"The Bill & Melinda Gates Foundation is the world's largest charitable foundation. Its assets of approximately $22 billion dwarf most other foundations, including such well-known giants as the Ford Foundation, the Carnegie Corp., and the Rockefeller Foundation."
    http://www.answers.com/topic/b.....foundation

  • Old Mexican||

    Re: Tony,

    Conservatives lack basic human empathy outside of their immediate sphere. Like hunter-gatherers.

    You're wrong, Conservatives are just as capable of stealing and give the loot to their political cronies as Socialist.

    Socialist: An eleutherophobe that lacks the character to steal by himself.

  • Anonymous||

    I rather like that definition.

  • Old Mexican||

    Re: Alice Bowie,

    A: They are social conservatives and are willing to push their values on EVERYONE except for when it hits home.

    Q: You mean, just like Socialists?

  • ||

    That doesn't seem to be a thing to love about a political faction, Alice.

  • Asharak||

    Perhaps, but at this point, I have to admit that even the Bush Republicans are now preferable to the modern-day Know Nothings who are taking over the GOP.

  • ||

    You're missing a main point in what Gonzo was saying.

    " I do not support such an amendment. Based on principles from my tenure as a judge, I think constitutional amendments should be reserved for extraordinary circumstances that we cannot address effectively through legislation or regulation."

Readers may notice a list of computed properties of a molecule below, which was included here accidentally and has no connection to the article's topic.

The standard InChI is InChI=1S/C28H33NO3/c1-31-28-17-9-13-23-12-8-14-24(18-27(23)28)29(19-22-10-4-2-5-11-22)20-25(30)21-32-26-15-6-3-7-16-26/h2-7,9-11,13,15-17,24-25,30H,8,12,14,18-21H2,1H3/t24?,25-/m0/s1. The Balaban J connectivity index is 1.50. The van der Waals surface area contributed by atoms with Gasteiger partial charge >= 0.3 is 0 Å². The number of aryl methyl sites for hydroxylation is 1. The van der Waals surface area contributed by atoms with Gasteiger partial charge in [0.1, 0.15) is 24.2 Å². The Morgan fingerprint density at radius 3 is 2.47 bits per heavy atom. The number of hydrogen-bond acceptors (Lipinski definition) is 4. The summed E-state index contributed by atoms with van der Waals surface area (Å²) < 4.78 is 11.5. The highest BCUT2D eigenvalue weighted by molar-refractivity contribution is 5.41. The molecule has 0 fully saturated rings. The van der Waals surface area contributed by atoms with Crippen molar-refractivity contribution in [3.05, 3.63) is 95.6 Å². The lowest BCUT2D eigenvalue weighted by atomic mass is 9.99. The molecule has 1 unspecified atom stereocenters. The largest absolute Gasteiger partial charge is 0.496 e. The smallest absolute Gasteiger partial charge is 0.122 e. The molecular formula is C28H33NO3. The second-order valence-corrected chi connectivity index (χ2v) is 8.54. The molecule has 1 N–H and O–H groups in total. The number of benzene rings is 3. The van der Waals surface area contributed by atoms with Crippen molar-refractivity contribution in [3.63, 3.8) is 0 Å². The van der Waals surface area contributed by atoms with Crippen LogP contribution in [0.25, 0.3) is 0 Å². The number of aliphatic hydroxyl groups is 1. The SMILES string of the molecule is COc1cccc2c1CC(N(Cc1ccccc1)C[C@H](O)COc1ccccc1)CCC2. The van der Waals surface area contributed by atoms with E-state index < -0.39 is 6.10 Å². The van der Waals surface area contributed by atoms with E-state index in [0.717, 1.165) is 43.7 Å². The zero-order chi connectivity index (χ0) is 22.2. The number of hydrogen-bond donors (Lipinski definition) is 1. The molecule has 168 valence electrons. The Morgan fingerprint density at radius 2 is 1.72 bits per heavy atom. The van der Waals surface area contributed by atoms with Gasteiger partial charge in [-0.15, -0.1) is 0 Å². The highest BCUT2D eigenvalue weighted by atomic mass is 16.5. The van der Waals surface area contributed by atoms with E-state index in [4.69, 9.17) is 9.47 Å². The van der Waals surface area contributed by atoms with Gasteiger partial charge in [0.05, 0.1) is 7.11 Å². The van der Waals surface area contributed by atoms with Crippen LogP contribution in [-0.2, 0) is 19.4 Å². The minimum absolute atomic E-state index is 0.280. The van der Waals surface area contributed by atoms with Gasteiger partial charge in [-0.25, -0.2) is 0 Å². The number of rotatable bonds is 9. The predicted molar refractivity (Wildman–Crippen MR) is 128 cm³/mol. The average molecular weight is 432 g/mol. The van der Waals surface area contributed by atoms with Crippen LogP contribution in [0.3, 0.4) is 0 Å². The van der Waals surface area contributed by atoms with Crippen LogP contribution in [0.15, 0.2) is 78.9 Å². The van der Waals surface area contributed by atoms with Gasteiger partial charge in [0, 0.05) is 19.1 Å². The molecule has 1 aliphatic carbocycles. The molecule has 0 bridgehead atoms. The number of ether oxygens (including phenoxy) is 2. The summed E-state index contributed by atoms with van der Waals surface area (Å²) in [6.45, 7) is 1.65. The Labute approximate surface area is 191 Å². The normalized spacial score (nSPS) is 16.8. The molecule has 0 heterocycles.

He's OK with changing the Constitution through legislation and regulation and his experience as a federal judge says that's just peachy. Changing it through the correct process (i.e.: passing another Amendment) is not the way to go because it's permenant...and unnecessary.

    The way I read what he is saying is that we don't really need to go to the extreme measure of Amendment when we can go down the regulation and legislation road, and that he was fine ruling on cases like that when he was a judge. Now, I am no scholar on his juducial rulings, but I doubt Bush put him in as AG for his strict constructionist viewpoints.

    This statement is more alarming than if he had come out and said he was for the amendment.

  • ||

    for the amendment=for the amendment to be changed. sorry.

  • Jeffersonian||

    I agree. It's one thing to make such a change through the amendment process, where it's in the open and subject to public debate and legislative ratification, quite another to have it attached to an omnibus spending bill or in a raft of ICE regulations.

  • Xenocles||

    "He's OK with changing the Constitution through legislation and regulation and his experience as a federal judge says that's just peachy. Changing it through the correct process (i.e.: passing another Amendment) is not the way to go because it's permenant...and unnecessary."

    ^This^

  • Jack McCock||

    Fuck the illegal aliens, fuck their anchor babies, fuck these open and unsecured borders with that failed narco-state we call Mexico and fuck the 14th Amendment.